A Resolution to Recognize the Duty of the Federal Government to Create a Green New Deal (H Res 109, 116th Congress)

Policy Details

Policy Details

Originating Entity
Last Action
Referred to 11 House committees
Date of Last Action
Feb 7 2019
Congressional Session
Date Introduced
Feb 7 2019
Publication Date
Feb 7 2019
Date Made Public
Feb 7 2019

SciPol Summary

On February 7, 2019 Representative Alexandria Ocasio-Cortez (D-NY-14) introduced House Resolution 109, the Green New Deal. Formally known as “Recognizing the duty of the Federal Government to create a Green New Deal,” it is a nonbinding resolution with the overarching goal to combat climate change by drastically cutting carbon emissions in all sectors of the economy while simultaneously creating new jobs and strengthening the US economy. The program envisioned in the Resolution draws inspiration from the New Deal programs rolled out by FDR in the 1930s.  

The Green New Deal proposes that, within 10 years, the U.S. will mobilize to achieve net-zero greenhouse gas emissions, create millions of high-wage jobs, sustainably invest in infrastructure, and secure for future generations clean air and water, healthy food, climate and community resiliency, access to nature and a sustainable environment, as well as address issues of inequity and injustice in communities of colors.  

The Resolution has several ambitious targets, including but not limited to:

  • Meeting 100% of the electric power demand in the US through clean and renewable energy by 2030 
  • Upgrading all existing buildings and new construction with maximum energy efficiency measures 
  • Overhauling the US transportation system through investments in high-speed rail and zero-emission vehicle infrastructure and manufacturing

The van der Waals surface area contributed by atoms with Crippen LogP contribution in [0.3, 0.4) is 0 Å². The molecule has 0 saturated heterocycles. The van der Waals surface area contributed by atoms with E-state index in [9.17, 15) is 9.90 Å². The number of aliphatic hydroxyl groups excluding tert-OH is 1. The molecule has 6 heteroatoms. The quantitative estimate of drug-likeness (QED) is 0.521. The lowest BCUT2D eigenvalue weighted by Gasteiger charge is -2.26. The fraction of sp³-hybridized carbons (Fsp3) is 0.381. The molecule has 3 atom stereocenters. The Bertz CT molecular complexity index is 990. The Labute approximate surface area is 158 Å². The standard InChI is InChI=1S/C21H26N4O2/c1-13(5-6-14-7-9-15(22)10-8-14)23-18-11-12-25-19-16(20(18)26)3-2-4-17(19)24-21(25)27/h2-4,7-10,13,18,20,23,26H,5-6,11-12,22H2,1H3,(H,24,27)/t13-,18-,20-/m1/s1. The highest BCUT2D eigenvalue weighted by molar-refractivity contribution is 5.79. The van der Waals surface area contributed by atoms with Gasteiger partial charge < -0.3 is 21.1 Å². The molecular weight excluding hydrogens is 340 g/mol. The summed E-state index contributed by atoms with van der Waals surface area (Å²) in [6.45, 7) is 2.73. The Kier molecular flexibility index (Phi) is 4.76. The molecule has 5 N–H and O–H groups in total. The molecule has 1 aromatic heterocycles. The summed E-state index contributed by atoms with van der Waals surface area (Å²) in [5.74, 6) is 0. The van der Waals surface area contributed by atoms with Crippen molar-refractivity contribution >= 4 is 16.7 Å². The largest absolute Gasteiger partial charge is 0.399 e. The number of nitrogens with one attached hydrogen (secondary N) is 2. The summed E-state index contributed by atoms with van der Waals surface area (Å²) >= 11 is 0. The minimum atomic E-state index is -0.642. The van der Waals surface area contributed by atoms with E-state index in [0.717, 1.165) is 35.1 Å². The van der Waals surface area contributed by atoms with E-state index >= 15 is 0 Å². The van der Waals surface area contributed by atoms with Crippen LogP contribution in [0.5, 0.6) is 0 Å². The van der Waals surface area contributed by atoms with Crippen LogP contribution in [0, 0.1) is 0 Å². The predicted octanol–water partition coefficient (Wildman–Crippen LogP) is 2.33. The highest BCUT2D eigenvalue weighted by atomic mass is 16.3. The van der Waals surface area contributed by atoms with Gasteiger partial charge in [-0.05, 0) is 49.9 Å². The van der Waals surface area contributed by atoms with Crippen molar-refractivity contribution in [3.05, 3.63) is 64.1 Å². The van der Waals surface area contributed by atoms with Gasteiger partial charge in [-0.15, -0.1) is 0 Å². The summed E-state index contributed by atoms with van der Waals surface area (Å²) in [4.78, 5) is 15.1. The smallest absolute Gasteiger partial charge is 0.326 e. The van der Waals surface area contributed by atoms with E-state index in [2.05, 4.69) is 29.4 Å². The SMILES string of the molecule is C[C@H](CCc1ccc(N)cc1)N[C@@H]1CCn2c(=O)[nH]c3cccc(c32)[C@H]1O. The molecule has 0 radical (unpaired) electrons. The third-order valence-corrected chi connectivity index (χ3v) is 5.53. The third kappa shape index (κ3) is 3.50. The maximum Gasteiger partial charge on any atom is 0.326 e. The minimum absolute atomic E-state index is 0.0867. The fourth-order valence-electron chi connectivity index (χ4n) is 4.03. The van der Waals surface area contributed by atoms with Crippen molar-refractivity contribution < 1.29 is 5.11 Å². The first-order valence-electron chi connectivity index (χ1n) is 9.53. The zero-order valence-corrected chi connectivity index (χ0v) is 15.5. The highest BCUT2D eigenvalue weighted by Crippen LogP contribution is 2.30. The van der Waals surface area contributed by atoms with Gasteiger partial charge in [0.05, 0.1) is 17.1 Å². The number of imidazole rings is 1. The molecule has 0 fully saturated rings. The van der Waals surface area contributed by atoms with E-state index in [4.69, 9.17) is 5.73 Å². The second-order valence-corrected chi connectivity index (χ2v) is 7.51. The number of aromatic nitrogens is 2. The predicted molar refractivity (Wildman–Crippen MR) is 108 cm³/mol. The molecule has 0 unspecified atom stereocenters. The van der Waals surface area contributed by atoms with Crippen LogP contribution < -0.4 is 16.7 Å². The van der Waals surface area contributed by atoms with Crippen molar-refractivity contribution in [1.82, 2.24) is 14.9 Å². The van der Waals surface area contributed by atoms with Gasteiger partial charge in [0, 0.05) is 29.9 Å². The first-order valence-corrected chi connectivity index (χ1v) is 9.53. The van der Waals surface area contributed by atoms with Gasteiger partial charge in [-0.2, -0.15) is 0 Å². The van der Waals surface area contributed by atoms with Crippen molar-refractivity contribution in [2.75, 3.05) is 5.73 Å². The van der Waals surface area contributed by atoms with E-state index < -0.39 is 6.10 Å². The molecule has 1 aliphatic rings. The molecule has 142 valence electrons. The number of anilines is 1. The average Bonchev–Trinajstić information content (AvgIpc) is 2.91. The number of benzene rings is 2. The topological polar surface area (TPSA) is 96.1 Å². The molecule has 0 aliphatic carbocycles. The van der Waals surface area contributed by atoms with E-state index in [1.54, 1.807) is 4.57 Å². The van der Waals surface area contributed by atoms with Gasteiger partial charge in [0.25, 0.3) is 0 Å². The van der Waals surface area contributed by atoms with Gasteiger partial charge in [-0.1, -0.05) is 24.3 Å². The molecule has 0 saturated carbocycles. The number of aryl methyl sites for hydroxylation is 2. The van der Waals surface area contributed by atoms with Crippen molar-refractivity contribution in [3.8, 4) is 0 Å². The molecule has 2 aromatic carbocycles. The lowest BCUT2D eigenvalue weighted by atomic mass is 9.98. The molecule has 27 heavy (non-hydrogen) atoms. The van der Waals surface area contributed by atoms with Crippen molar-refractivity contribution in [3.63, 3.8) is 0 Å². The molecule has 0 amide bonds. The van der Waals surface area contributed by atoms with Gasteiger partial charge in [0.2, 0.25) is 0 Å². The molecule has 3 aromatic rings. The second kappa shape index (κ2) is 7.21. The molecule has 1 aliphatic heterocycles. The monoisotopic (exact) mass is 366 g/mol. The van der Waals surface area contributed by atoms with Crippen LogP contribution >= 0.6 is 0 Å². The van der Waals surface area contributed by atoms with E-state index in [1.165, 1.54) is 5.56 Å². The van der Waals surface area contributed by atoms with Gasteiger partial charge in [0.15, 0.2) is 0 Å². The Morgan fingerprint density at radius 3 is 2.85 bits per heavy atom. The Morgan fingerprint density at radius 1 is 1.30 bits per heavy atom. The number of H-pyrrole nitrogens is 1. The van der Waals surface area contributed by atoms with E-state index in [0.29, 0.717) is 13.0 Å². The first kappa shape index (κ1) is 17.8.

• Providing training and high-quality education to all people of the United States 

Experts have expressed skepticism over whether it would be technologically feasible to achieve the Resolution’s renewable energy goals in the Resolution's timeframe.    

A symbolic gesture, the Resolution is nonbinding and if passed, will not have the force of law.  Instead, it is a call to action for members of the House to propose legislation to address its goals. Although Democrats currently control the House, it remains to be seen if it will proceed to a vote before the full body.

Senator Ed Markey of Massachusetts has introduced the Resolution in the Senate, where it has become a political football. Senate Majority Leader Mitch McConnell has announced his intention to bring the Resolution for a vote in the full Senate to force Senate Democrats to reveal their position on it. In response, Senate Democrats have crafted their own unanimous, and more moderate, climate resolution, scheduled to be introduced ahead of any vote on the Green New Deal.  

The Green New Deal is a media darling, and is expected to drive conversation in the upcoming election cycle. Six of the current Democratic presidential candidates have co-sponsored the Resolution, including Cory Booker, Kirsten Gillibrand, Kamala Harris, Amy Klobuchar, Bernie Sanders and Elizabeth Warren. 

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